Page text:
Microfinance can therefore bridge the gap between the ‘have-nots’ and the conventional banking system as we know it in India.However the irony is that this sector too is in doldrums at the moment largely because it was allowed to grow in an unchecked manner and mainly because of the actions of some of the private players.

Sustainable development initiatives too are important especially in the Indian context. Grassroots level initiatives that impact the lives of the larger cross-section at the bottom of the pyramid can have a larger impact compact to mega ventures that require huge investments and have long gestation periods.Howver such initiatives too require access to formal sources of credit which is an important ingredient to ensure viability

The linkage therefore is as follows: banking and financial inclusion initiatives like microfinance are important to ensure that grassroots level initiatives such as livelihood projects that ensure food and long-term livelihood security get an opportunity to access mainstream banking.This is important to ensure continuity of such initiatives and a long-term impact

The sad part is that despite much ‘educated talk’ about financial inclusion, it’s still a very big challenge for an uneducated individual to get a savings account opened in a nationalized bank (foreign banks and private sector banks in India will not entertain such customers at all!)Even getting hold of a savings account opening form requires multiple visits. Getting assistance in filling the form, guidance on the supporting documents required etc is a whole different ball game. Getting seed-capital and /or guidance to open a small business or engage in a livelihood supporting activity is virtually not possible. Banks just don’t have the time and inclination to cater to ‘such’ customers.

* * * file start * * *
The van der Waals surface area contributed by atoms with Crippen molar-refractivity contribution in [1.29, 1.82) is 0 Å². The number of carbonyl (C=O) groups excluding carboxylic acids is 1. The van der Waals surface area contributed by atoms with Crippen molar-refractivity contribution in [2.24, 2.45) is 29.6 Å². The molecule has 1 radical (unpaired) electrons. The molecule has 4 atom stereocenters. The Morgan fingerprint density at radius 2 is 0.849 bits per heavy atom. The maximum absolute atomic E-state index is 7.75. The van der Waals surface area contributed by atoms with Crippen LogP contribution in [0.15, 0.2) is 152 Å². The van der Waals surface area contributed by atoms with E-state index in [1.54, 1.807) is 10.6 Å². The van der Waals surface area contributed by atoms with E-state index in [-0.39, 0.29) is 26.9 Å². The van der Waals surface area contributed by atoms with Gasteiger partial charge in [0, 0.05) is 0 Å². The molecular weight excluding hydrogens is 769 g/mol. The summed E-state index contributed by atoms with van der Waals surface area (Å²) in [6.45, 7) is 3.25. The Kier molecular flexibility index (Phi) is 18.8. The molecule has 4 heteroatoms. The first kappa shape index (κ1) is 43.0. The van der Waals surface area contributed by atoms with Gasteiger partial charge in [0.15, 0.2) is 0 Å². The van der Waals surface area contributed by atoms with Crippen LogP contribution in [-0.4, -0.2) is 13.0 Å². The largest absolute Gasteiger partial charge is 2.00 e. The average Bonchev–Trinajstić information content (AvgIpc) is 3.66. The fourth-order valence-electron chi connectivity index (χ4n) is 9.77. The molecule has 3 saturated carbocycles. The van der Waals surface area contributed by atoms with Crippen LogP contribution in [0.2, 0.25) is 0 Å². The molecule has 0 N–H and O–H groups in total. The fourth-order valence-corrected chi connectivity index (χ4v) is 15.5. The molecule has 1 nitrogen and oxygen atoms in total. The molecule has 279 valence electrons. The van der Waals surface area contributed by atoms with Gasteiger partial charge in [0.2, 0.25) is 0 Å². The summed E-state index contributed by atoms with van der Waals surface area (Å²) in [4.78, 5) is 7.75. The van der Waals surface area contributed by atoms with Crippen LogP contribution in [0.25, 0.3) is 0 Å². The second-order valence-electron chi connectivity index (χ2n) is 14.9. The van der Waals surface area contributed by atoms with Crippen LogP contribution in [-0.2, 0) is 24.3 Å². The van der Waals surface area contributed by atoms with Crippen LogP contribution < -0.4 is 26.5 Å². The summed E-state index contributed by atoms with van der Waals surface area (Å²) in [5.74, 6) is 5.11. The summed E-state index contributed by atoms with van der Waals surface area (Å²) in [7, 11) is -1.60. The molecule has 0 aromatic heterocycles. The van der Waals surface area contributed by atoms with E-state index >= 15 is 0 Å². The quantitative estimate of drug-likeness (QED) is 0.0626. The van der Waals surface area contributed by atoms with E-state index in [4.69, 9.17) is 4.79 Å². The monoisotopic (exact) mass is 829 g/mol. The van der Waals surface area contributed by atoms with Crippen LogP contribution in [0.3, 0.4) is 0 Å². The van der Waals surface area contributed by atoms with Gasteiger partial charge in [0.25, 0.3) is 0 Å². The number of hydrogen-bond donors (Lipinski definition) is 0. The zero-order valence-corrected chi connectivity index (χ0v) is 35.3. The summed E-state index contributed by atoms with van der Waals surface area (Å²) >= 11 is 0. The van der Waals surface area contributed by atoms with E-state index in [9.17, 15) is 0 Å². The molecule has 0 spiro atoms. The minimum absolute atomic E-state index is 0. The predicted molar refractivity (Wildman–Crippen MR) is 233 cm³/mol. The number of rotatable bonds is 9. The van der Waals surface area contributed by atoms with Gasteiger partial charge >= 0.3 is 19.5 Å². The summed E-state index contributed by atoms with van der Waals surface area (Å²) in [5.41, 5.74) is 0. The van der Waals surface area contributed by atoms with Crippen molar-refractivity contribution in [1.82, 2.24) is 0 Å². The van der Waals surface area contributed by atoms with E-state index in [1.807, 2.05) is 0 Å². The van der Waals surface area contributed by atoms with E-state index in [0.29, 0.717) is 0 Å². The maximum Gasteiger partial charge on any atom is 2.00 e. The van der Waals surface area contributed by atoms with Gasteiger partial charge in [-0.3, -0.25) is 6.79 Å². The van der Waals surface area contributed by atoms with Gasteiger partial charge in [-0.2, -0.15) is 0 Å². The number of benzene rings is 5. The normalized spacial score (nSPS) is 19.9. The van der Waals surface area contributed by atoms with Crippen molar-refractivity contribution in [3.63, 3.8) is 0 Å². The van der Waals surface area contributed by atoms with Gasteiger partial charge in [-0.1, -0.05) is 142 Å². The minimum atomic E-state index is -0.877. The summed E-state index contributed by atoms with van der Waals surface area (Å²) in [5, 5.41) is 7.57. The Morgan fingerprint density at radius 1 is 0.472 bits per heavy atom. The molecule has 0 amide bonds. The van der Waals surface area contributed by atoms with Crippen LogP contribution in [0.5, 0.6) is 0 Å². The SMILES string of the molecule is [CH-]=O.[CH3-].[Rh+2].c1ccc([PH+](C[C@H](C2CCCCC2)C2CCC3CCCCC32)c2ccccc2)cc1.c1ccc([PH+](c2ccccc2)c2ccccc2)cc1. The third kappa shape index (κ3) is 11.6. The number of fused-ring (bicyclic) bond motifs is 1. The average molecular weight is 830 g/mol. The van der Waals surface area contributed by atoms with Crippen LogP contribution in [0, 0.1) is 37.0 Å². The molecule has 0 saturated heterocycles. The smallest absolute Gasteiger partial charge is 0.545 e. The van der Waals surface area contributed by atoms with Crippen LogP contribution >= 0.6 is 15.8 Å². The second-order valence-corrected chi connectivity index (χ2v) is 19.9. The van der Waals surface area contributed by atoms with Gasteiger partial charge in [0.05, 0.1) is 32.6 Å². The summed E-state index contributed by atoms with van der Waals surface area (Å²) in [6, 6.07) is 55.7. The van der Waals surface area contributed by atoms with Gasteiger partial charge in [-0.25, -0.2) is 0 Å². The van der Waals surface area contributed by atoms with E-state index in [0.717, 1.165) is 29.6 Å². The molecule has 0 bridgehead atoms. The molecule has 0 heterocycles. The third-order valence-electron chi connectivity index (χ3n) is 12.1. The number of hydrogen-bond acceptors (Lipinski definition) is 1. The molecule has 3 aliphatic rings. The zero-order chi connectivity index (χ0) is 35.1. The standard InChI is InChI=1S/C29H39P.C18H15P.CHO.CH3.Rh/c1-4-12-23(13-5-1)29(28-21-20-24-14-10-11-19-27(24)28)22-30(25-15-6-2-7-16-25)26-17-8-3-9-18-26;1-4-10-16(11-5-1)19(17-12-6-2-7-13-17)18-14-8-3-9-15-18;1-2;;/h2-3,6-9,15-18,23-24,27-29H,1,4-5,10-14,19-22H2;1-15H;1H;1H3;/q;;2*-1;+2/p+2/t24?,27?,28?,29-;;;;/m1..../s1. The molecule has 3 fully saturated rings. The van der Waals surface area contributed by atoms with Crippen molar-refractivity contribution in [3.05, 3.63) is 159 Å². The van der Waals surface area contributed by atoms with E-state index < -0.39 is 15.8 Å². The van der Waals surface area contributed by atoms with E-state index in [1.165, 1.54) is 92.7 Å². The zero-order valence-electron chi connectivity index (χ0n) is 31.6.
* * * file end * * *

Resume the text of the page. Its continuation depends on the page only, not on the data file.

My experience working for a foreign bank in India was no different. While we were incentivized and generously compensated to chase the wealthy and called ‘Relationship Managers’ there was not much that the bank did in the financial inclusion area. We were told that the ‘segment’ of the population that the bank followed had certain demographic profile and that it was the banks conscious decision to cater to such a profile.

But the question is that if everyone is so busy skimming the cream-where is the residue supposed to go?

The good thing is that there are a lot of initiatives that being taken by various committed entities like NGO’s,Self Help Promoting Agencies etc that have positively impacted the lives of many people especially in rural parts of India. Most of these efforts are aimed at addressing the livelihoods issue while also linking the beneficiaries in some way to mainstream banking such that they are not exploited by local money lenders and touts.The idea is to provide a holistic solution such that the livelihood initiatives are able to ensure food and financial security of the participants

This blog is an endeavour to discuss a host of such issues and to highlight both success stories as well as areas of concern.After all needs such as food security, shelter,medical care,safety and livelihood opportunities are aspirations that are all of us want.

To quote Mahatma Gandhi’ Mother Earth has enough to provide for everyone’s need, but not to provide for everyone’s greed’.